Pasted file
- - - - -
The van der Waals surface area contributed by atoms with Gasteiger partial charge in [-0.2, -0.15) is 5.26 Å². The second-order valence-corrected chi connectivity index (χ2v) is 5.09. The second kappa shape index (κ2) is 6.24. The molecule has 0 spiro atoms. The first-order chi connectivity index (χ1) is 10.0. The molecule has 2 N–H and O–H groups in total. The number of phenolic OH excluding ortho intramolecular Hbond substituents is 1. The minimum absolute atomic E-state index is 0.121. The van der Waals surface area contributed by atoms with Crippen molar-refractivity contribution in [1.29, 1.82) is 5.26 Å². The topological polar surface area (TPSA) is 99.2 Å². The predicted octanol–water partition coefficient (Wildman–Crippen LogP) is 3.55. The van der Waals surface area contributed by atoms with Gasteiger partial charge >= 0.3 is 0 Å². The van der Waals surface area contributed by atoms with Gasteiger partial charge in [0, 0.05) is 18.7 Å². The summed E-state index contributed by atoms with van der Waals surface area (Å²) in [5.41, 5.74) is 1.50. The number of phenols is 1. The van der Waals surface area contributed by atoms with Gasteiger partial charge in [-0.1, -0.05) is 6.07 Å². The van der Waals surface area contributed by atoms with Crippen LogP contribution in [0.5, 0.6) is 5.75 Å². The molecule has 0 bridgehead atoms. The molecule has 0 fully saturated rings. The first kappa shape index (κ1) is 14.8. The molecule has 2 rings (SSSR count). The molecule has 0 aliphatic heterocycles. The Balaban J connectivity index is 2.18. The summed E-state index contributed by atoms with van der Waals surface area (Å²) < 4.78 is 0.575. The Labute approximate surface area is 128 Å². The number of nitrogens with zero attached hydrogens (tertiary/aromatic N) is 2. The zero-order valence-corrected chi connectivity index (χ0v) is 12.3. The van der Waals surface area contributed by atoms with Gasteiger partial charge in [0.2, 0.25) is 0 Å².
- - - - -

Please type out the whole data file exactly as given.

The van der Waals surface area contributed by atoms with Gasteiger partial charge in [-0.2, -0.15) is 5.26 Å². The second-order valence-corrected chi connectivity index (χ2v) is 5.09. The second kappa shape index (κ2) is 6.24. The molecule has 0 spiro atoms. The first-order chi connectivity index (χ1) is 10.0. The molecule has 2 N–H and O–H groups in total. The number of phenolic OH excluding ortho intramolecular Hbond substituents is 1. The minimum absolute atomic E-state index is 0.121. The van der Waals surface area contributed by atoms with Crippen molar-refractivity contribution in [1.29, 1.82) is 5.26 Å². The topological polar surface area (TPSA) is 99.2 Å². The predicted octanol–water partition coefficient (Wildman–Crippen LogP) is 3.55. The van der Waals surface area contributed by atoms with Gasteiger partial charge >= 0.3 is 0 Å². The van der Waals surface area contributed by atoms with Gasteiger partial charge in [0, 0.05) is 18.7 Å². The summed E-state index contributed by atoms with van der Waals surface area (Å²) in [5.41, 5.74) is 1.50. The number of phenols is 1. The van der Waals surface area contributed by atoms with Gasteiger partial charge in [-0.1, -0.05) is 6.07 Å². The van der Waals surface area contributed by atoms with Crippen LogP contribution in [0.5, 0.6) is 5.75 Å². The molecule has 0 bridgehead atoms. The molecule has 0 fully saturated rings. The first kappa shape index (κ1) is 14.8. The molecule has 2 rings (SSSR count). The molecule has 0 aliphatic heterocycles. The Balaban J connectivity index is 2.18. The summed E-state index contributed by atoms with van der Waals surface area (Å²) < 4.78 is 0.575. The Labute approximate surface area is 128 Å². The number of nitrogens with zero attached hydrogens (tertiary/aromatic N) is 2. The zero-order valence-corrected chi connectivity index (χ0v) is 12.3. The van der Waals surface area contributed by atoms with Gasteiger partial charge in [0.2, 0.25) is 0 Å².